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5 Things You May Not Know About The Internet Of Things
February 20, 2015 | 1:48 PM
The Internet of Things (IoT) is making headlines these days. Here are five things that you may not know about the IoT and its application to business processes.
- It’s Already Here – Although it is often framed as an emerging trend, the IoT is not a future prospect. For many, the IoT is operational. For example, many companies have sensors on their equipment that allow them to do condition-based maintenance. Rather than following maintenance schedules based on averages, they use sensor data to predict in advance when repairs are needed. Other companies are using the IoT right now to increase revenues, improve product quality, and reduce safety incidents. From solar-powered recycling stations in Times Square that alert staff when receptacles need to be emptied to smart electricity meters enabling new pricing plans, the IoT is transforming the way companies do business.
- Security Is Paramount – Here’s a chance to do something right the first time. IoT data comes from sensors: thousands of sensors. Unlike embedded computers at $20-$30 each, sensors may cost as little as 10 cents. They are simple devices, generating a heartbeat of data. Given the world events hackers have perpetrated, make sure your IoT implementation bakes security into your sensor network from the beginning.
- IoT Data Is Not All That Big – The tsunami of data associated with the IoT is a bit overblown. One frequently cited statistic is that every time an airplane takes off, one hour of flight generates at least a terabyte of data. The reality is much more modest. When an airplane pulls into the gate, ground crews connect data cables and download a few hundred megabytes or a gigabyte of data for the entire flight. The myth of a terabyte an hour came from the R&D processes of testing airline engines, not typical aircraft in flight. Not only is the size of IoT data sometimes overstated, but the amount of data you need to keep is often overstated as well. If a sensor emits the same reading every minute for 30 days, you don’t need to keep every data sample. Put a time stamp on the first reading and only capture the changes. Also consider not capturing new readings unless they cross some threshold. Then summarize and compress that data. 100-to-1 or 1000-to-1 reduction in data size is often achieved. This does not apply to all sensor data. Some readings vary widely with humidity or barometric pressure. But a significant proportion of sensor data can be stored in a summarized or compressed format without losing any information.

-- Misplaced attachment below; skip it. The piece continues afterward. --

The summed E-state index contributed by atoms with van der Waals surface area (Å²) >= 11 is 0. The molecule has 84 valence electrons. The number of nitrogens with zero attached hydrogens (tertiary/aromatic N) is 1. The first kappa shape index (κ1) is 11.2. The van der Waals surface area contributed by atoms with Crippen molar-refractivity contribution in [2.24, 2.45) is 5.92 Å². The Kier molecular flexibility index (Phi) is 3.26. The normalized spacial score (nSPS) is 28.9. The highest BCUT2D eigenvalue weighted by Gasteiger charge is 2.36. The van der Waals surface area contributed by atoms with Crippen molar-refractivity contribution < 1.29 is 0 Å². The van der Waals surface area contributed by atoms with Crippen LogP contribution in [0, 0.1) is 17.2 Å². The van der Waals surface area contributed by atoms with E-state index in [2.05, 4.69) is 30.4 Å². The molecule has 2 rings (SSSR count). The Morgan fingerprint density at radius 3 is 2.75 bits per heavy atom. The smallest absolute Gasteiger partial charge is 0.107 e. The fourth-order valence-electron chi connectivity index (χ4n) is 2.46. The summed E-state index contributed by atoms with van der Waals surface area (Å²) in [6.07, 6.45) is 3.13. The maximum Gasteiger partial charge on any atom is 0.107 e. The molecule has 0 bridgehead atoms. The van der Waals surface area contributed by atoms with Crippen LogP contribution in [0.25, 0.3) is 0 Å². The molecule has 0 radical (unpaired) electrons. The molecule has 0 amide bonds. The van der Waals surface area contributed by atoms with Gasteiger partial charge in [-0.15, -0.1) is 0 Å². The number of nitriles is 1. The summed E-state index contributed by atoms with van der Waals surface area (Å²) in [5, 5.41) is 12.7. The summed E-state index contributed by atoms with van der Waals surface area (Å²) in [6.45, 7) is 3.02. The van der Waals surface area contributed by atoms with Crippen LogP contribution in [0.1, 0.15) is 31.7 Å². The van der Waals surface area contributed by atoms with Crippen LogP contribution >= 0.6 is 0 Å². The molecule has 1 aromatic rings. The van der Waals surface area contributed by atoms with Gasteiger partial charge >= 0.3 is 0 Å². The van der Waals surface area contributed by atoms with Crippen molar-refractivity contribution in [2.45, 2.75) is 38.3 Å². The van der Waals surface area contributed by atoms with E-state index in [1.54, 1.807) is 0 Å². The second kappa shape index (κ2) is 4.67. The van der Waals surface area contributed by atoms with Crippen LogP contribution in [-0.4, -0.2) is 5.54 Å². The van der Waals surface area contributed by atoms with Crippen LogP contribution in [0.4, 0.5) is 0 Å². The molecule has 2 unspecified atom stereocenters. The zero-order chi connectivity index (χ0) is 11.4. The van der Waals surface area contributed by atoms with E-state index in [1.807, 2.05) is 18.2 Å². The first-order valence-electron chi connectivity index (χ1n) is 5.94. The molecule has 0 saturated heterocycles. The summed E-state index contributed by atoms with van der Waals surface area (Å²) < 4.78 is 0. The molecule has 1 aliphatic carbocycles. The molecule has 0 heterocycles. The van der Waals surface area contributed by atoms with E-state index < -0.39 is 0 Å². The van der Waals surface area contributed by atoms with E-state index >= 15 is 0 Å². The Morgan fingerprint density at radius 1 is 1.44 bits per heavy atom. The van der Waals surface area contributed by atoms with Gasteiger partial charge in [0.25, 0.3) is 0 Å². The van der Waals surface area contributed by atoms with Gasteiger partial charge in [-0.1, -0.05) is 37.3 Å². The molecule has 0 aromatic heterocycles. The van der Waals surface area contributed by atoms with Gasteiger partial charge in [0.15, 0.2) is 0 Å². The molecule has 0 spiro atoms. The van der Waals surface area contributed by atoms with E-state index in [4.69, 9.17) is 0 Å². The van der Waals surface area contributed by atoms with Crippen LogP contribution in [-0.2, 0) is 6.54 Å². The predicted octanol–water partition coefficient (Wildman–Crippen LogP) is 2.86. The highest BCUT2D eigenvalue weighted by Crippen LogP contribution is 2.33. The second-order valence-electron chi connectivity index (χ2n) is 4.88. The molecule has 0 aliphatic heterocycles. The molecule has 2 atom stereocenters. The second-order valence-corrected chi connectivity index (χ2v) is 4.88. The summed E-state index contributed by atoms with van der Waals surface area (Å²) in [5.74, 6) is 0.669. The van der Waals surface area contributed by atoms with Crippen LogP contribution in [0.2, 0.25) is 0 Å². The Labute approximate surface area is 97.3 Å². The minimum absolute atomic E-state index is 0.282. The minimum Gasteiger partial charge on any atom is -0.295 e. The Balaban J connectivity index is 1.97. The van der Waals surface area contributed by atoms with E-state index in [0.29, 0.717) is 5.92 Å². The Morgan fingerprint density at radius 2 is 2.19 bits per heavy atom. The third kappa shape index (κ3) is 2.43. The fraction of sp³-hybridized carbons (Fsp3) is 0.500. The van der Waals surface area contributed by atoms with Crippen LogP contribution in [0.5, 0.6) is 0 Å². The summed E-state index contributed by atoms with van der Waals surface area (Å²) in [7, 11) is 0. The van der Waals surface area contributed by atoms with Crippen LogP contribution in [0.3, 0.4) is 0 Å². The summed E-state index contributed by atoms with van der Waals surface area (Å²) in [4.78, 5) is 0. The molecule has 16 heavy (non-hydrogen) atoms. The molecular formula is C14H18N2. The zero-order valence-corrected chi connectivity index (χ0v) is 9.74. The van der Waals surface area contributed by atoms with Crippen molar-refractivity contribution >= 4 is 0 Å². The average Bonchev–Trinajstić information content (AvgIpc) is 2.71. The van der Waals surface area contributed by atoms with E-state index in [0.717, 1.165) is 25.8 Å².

- Sensor Data Has More Than One Life – Analysis of sensor data is where the big return on investment emerges. So far I’ve referred only to the most obvious use: what the sensor tells you about the equipment on which it is installed. This is low-hanging fruit, and it is important for applications like condition-based maintenance. The next level of sensor data comes from correlating data across multiple sensors at once. Imagine 20 sensors all approaching danger scores at once but none actually cross the line. Something important is happening: pay attention. An even broader look, and where amazing ROI can be captured, requires combining sensor data with financial data, warranties, profitability, labor planning, maintenance costs, and other information. When you combine sensor data with existing data, you can gain fresh insights across the organization and make changes that have real business impact.
- There’s No Need to Wait – Many IoT implementations are already underway—by your competitors. It’s a good time to consider a proof of concept that uses your existing infrastructure. Many organizations choose to collect sensor data in a data lake, using Hadoop as a staging area to decide what and where to incorporate sensor data into other processes.
The IoT is an exciting area of innovation, one every organization (and every person) should explore. The data from the IoT will enable many more processes to become data-driven and drive new types of transformation.